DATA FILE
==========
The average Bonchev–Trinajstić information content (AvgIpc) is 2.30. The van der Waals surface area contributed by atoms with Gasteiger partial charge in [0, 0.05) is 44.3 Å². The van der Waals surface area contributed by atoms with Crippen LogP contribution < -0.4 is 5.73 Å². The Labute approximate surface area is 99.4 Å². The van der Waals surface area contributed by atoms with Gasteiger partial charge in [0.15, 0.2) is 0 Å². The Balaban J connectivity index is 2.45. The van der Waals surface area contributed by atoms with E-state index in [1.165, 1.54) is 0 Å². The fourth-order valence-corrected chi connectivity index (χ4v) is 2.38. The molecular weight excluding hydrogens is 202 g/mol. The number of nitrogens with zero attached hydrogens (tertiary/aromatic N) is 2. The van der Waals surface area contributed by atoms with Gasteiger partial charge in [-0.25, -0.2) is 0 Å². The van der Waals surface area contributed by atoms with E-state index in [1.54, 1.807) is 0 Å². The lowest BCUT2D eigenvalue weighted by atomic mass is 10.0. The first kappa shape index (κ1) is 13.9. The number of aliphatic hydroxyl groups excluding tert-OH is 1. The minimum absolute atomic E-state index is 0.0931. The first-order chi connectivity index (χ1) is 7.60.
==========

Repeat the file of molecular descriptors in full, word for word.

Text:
The average Bonchev–Trinajstić information content (AvgIpc) is 2.30. The van der Waals surface area contributed by atoms with Gasteiger partial charge in [0, 0.05) is 44.3 Å². The van der Waals surface area contributed by atoms with Crippen LogP contribution < -0.4 is 5.73 Å². The Labute approximate surface area is 99.4 Å². The van der Waals surface area contributed by atoms with Gasteiger partial charge in [0.15, 0.2) is 0 Å². The Balaban J connectivity index is 2.45. The van der Waals surface area contributed by atoms with E-state index in [1.165, 1.54) is 0 Å². The fourth-order valence-corrected chi connectivity index (χ4v) is 2.38. The molecular weight excluding hydrogens is 202 g/mol. The number of nitrogens with zero attached hydrogens (tertiary/aromatic N) is 2. The van der Waals surface area contributed by atoms with Gasteiger partial charge in [-0.25, -0.2) is 0 Å². The van der Waals surface area contributed by atoms with E-state index in [1.54, 1.807) is 0 Å². The lowest BCUT2D eigenvalue weighted by atomic mass is 10.0. The first kappa shape index (κ1) is 13.9. The number of aliphatic hydroxyl groups excluding tert-OH is 1. The minimum absolute atomic E-state index is 0.0931. The first-order chi connectivity index (χ1) is 7.60.